Rowman & Littlefield Publishers / Rowman & Littlefield International
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978-1-78661-214-4 • Hardback • December 2020 • $142.00 • (£109.00)
978-1-78661-215-1 • Paperback • January 2021 • $44.95 • (£35.00)
978-1-78661-216-8 • eBook • January 2021 • $42.50 • (£33.00)
David Kleinberg-Levin is professor emeritus of philosophy at Northwestern University. Books: The Body’s Recollection of Being (1985), The Opening of Vision (1988), The Listening Self (1989), The Philosopher’s Gaze (1999), Gestures of Ethical Life: Reading Hölderlin’s Question of Measure After Heidegger (2005), Before the Voice of Reason: Echoes of Responsibility in Merleau-Ponty’s Ecology and Levinas’s Ethics (2008), Redeeming Words and the Promise of Happiness: A Critical Theory Approach to Wallace Stevens and Vladimir Nabokov (2012), Redeeming Words: Language and the Promise of Happiness in the Stories of Döblin and Sebald (2013), Beckett’s Words: The Promise of Happiness in a Time of Mourning (2015), Heidegger’s Phenomenology of Perception: Introduction, vol. 1 (London: Rowman & Littlefield International, 2019), Heidegger’s Phenomenology of Perception: Learning to See, Learning to Hear, volume 2 (Rowman & Littlefield International, 2020).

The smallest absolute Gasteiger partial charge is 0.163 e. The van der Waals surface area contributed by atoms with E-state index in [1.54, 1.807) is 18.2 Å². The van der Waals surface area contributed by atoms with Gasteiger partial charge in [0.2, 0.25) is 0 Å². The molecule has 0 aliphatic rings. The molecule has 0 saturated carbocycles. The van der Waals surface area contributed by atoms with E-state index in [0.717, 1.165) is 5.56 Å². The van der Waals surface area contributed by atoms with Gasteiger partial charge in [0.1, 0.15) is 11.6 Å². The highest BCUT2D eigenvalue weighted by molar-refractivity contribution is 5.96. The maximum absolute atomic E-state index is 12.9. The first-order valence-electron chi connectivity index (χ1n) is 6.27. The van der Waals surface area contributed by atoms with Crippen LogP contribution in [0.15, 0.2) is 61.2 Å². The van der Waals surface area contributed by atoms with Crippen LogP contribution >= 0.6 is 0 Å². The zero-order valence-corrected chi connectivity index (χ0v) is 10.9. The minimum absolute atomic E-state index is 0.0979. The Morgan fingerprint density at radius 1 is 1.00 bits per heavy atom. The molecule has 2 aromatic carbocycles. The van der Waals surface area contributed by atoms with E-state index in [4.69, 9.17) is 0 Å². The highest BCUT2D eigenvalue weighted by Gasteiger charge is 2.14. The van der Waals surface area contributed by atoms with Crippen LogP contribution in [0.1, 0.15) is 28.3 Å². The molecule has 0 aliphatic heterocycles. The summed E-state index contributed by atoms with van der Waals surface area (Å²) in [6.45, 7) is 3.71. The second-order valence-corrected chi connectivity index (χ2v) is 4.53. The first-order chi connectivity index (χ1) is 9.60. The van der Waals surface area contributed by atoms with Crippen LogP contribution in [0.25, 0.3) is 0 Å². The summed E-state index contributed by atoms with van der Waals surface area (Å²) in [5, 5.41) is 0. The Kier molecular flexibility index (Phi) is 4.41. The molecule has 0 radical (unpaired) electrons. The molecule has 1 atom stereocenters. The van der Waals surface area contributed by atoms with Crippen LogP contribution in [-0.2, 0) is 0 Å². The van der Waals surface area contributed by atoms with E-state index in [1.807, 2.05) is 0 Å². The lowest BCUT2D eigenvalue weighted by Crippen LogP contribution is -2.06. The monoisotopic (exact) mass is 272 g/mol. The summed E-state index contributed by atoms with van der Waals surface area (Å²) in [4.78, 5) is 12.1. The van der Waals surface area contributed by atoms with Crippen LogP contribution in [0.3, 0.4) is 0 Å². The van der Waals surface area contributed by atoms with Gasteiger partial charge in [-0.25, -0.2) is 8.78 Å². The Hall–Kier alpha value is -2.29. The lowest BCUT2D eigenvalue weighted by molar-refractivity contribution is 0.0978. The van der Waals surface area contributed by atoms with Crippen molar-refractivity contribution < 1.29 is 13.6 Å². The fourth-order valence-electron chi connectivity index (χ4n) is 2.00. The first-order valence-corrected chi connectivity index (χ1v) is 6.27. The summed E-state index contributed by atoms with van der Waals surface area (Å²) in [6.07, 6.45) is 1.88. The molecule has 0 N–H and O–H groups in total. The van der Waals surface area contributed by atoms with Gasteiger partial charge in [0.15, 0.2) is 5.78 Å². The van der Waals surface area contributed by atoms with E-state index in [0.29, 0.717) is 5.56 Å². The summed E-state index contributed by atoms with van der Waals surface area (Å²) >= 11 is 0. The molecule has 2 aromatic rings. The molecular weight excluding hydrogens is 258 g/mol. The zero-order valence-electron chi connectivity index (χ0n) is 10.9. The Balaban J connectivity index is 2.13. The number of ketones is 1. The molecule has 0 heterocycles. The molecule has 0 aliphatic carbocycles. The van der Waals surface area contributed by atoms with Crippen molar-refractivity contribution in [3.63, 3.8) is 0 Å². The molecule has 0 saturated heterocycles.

Introduction. Prelude and Promise.
Part I. The Ontological Dimension of Embodiment. Da-sein in the Sensible
Part II. Chapter 1. Vision as Paradigm in the Life of Thought
Part II. Chapter 2. The Gestalt. Figure and Ground, Subject and Object
Part II. Chapter 3. The Gestell. The Gestalt in a Time of the Total Imposition of Order
Part III. Chapter 1. Gelassenheit in Perception. Caring for the Truth of Being
Part III. Chapter 2. The Geviert. The Thing and Its World Redeemed
Part IV. Hearkening: Ontological Attunement
About the Author
In this second volume of his Heidegger’s Phenomenology of Perception, David Kleinberg-Levin pursues his exploration of the ontological dimension of embodiment, in particular the modes of seeing and hearing. Developing chapters on the key words of Gestalt, Gestell,Gelassenheit and Geviert, Kleinberg-Levin offers a brilliant and original work on how Heidegger’s thought contributes to a phenomenology of perception and hermeneutics. — François Raffoul, professor of philosophy and French studies, Louisiana State University